The California wine industry is expected to be significantly impacted by the effects of global climate change, potentially resulting in decreasing California wine quality and availability. Rodney Strong Vineyards, owned by the Klein family, in Sonoma County, California, has taken a number of forward-thinking steps to address the challenges climate change faces them, yet there is still much work to be done to prepare this company for the long term future.
The expected climatic effects of climate change are well documented and are already being observed1,2. Some effects that are likely to very directly impact the California wine industry include those summarized in Exhibit 1.
Exhibit 1 – Expected Climatic Results of Climate Change and Potential Impacts on Wine Industry
|Expected Climate Result of Climate Change||Potential Impact on Wine Industry|
|Increase in atmospheric water vapor content||May affect vine growth, grape yield, and grape quality (positively or negatively)|
|Increase in precipitation and severe storms||Increased potential for damage to vineyard soils and vines, which may impact grape production and require costly repairs|
|More severe droughts3||Reduced availability of freshwater for irrigation; increased water costs; land subsidence. Social conflicts with competing demands for fresh water and land for agriculture and habitat conservation4.|
|More extreme (both hot and cold) temperatures)||May affect vine growth, grape yield, and grape quality (positively or negatively)|
|Rising sea levels/salt water intrusion||May increase salinity of groundwater or soils underlying vineyard; May affect vine growth, grape yield, and grape quality (positively or negatively)|
|Disruption of freshwater and energy supplies||Volatility in freshwater and energy availability may strain operations and increase costs. Also may result in a more challenging regulatory atmosphere for water and energy usage.|
With the wine-making process largely being the result of the land and weather, rather than a vineyard or winemaker’s skill and operations, climate change imposes a great risk on the future quality of wine in California. However, with so many variables that will be affected by climate change (including soil and groundwater salinity, ambient air temperature, and precipitation) that influence the final grapes, there is always the possibility that these changes could have a positive impact on the final product5. Additionally, improving energy and water efficiency, increasing energy independence, and supply chain evaluations can potentially decrease costs and reduce variability overall.
Rodney Strong Vineyards has already taken a number of steps6 to increase the sustainability of its operations, to include:
- Proactively being certified by the California Sustainable Winegrowing Alliance7, earning the Fish Friendly Farming® (FFF) certification8, and reducing carbon footprint by purchasing carbon credits.
- Improved vineyard operations to be conscious of impact on fish (practicing “Fish Friendly Farming), soil conservation, water conservation, air quality, wildlife protection, and the overall ecosystem.
- Installation in 2003 of the first large solar panel system in the wine industry to generate renewable energy on-site9.
- Social equity efforts to create jobs and support local business.
While these voluntary steps toward increasing the sustainability are admirable, create a positive brand image, and may be getting ahead of potential future regulations imposed on the industry, additional steps will be needed to adequately prepare Rodney Strong Vineyards for the impacts climate change will have on their business. Specifically, the company needs to develop a long-term plan for their continued operations in light of the fact that, due to environmental changes impacting growing conditions, their existing location will likely not be conducive to growing their grapes with their current practices in the future. Potential mitigation measures to address this include:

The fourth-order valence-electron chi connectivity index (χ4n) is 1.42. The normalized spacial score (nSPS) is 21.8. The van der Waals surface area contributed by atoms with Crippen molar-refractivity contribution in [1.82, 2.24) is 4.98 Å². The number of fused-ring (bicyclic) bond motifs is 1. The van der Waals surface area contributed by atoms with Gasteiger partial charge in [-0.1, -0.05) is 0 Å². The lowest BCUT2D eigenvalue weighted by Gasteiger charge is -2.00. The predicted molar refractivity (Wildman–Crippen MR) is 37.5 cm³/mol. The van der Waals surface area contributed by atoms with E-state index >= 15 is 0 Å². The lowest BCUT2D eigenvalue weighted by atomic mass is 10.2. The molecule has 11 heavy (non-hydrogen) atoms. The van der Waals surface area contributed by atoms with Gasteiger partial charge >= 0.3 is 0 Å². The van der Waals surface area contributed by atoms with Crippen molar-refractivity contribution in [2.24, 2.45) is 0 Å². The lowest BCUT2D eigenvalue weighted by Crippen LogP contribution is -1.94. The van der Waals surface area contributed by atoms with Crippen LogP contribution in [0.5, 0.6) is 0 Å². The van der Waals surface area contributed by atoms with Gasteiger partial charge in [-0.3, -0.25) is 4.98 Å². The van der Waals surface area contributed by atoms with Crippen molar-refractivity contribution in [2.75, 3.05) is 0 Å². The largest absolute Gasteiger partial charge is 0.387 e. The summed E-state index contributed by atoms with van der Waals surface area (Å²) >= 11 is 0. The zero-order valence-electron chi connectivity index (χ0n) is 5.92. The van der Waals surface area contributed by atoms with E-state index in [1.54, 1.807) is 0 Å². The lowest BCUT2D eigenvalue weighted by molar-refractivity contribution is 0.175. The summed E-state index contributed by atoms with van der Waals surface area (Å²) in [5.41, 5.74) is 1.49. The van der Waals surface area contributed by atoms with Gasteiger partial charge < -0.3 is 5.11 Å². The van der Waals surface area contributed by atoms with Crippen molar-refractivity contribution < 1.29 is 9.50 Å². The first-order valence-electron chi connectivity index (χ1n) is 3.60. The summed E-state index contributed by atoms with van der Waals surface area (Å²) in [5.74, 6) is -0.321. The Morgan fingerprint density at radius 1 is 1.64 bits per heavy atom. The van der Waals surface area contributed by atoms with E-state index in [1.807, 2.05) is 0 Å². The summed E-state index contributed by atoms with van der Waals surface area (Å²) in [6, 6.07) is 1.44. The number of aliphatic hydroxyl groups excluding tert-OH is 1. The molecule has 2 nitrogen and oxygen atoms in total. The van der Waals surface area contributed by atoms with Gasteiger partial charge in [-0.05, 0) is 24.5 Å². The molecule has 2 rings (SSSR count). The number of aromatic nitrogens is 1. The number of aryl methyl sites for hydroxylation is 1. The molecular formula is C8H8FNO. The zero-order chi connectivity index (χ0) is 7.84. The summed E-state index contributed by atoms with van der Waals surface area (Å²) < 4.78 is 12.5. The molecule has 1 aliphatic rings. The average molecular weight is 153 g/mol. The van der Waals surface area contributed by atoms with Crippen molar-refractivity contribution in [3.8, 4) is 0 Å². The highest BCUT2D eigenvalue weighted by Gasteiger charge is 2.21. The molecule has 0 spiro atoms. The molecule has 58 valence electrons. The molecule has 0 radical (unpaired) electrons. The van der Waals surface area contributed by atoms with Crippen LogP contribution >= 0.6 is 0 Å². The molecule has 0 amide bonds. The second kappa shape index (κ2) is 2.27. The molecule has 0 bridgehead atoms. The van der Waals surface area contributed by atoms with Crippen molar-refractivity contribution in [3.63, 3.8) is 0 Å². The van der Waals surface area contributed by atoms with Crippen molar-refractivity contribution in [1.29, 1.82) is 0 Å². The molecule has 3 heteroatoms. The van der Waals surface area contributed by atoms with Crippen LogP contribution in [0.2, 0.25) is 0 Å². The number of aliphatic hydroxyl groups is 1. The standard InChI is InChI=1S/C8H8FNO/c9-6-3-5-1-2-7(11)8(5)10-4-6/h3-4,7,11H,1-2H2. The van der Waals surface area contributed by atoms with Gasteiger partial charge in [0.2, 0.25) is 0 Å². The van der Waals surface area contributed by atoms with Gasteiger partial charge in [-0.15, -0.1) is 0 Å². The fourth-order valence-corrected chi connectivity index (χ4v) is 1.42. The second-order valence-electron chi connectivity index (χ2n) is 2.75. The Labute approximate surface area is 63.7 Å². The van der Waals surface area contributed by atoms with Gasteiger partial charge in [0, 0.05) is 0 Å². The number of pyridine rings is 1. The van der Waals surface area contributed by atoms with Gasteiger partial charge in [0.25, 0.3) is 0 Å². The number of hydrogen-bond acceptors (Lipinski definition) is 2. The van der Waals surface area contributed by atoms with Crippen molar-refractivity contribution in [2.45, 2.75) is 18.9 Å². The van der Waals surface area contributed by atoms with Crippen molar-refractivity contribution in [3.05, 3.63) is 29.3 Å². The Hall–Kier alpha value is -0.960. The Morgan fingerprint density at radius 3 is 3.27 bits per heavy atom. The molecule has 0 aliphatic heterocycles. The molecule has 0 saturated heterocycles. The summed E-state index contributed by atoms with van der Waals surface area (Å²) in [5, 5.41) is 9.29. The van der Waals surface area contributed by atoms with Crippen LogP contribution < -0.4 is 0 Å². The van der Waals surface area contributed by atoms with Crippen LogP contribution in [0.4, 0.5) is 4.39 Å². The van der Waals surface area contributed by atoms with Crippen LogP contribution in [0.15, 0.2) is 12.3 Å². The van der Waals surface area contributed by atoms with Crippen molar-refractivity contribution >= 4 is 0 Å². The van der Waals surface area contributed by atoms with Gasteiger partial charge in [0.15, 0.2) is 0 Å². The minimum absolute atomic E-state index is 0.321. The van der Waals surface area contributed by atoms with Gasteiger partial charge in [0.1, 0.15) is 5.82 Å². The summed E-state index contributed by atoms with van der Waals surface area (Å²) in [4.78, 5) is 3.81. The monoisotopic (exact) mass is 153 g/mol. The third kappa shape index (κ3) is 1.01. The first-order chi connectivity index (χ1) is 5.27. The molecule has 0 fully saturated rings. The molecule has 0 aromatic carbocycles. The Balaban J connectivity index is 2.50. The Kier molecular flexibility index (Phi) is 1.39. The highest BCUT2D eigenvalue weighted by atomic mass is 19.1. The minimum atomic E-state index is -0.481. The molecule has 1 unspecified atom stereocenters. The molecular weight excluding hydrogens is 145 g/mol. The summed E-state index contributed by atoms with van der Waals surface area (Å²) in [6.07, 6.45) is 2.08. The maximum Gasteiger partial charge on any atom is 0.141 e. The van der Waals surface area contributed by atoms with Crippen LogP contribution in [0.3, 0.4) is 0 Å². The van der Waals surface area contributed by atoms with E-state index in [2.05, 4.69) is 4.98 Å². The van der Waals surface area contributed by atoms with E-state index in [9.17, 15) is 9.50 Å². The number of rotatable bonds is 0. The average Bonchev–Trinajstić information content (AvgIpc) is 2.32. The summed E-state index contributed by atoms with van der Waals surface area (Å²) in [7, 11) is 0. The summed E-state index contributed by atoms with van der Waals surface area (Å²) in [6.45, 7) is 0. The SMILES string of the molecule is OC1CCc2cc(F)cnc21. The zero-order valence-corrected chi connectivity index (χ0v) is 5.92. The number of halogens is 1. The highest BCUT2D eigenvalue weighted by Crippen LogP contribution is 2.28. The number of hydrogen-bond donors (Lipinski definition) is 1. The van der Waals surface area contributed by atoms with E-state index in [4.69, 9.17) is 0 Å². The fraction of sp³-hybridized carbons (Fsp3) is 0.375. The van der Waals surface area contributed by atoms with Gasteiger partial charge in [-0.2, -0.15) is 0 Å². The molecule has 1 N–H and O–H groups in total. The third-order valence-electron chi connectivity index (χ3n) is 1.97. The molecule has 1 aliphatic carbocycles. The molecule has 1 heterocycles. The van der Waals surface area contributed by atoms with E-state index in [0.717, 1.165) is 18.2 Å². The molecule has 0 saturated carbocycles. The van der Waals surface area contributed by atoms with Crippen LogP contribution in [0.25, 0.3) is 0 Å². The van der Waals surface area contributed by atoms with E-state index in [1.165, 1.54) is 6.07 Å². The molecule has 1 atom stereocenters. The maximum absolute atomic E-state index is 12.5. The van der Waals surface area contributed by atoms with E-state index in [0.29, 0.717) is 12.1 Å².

- Outsourcing grape production to areas expected to be less significantly impacted by climate change
- Buying land elsewhere now to grow grapes on in the future (note that this option poses significant challenges in relying on environmental forecast predictions, as well as the long lead time required to develop soils and vines for wine grape production)
- Using more heat- and drought-tolerant types of grapes
- Planning financially (such as contingency budgeting) for more volatility in grape production and quality
Consideration of these long-term challenges and climate change mitigation solutions will be critical for sustaining this industry into the future and preserving our beloved California wine.
1Intergovernmental Panel on Climate Change (IPCC), 2007. Climate Change 2007: The Physical Science Basis, Summary for Policymakers. May 31, 2007.
2IPCC, 2013. Climate Change 2013: The Physical Science Basis, Working Group I Contribution to the Fifth Assessment Report of the Intergovernmental Panel on Climate Change [Stocker, T.F., D. Qin, G.-K. Plattner, M. Tignor, S. K. Allen, J. Boschung, A. Nauels, Y. Xia, V. Bex and P.M. Midgley (eds.)], Cambridge University Press, Cambridge, United Kingdom and New York, NY, USA, 1535 pp.
3Diffenbaugh et al., 2015. Anthropogenic warming has increased drought risk in California. PNAS Vol. 112, No. 13 (March 31, 2015): 3931-3936.
4Hannah Lee, and Patrick R. Roehrdanz, Makihiko Ikegami, Anderson V. Shepard, M. Rebecca Shaw, Gary Tabor, Lu Zhi, Pablo A. Marquet, and Robert J. Hijmans. “Climate change, wine, and conservation”. PNAS 110, no. 17 (April 23, 2013): 6907-6912.
5Ramakrishna R. Nemani and White, M.A., Cayan, D.R., Jones, G.V., Running, S.W. Coughlan, J.C., and Peterson, D.L. 2001. “Asymmetric warming over coastal California and its impact on the premium wine industry.” Climate Research 19 (November 22, 2001): 25-34.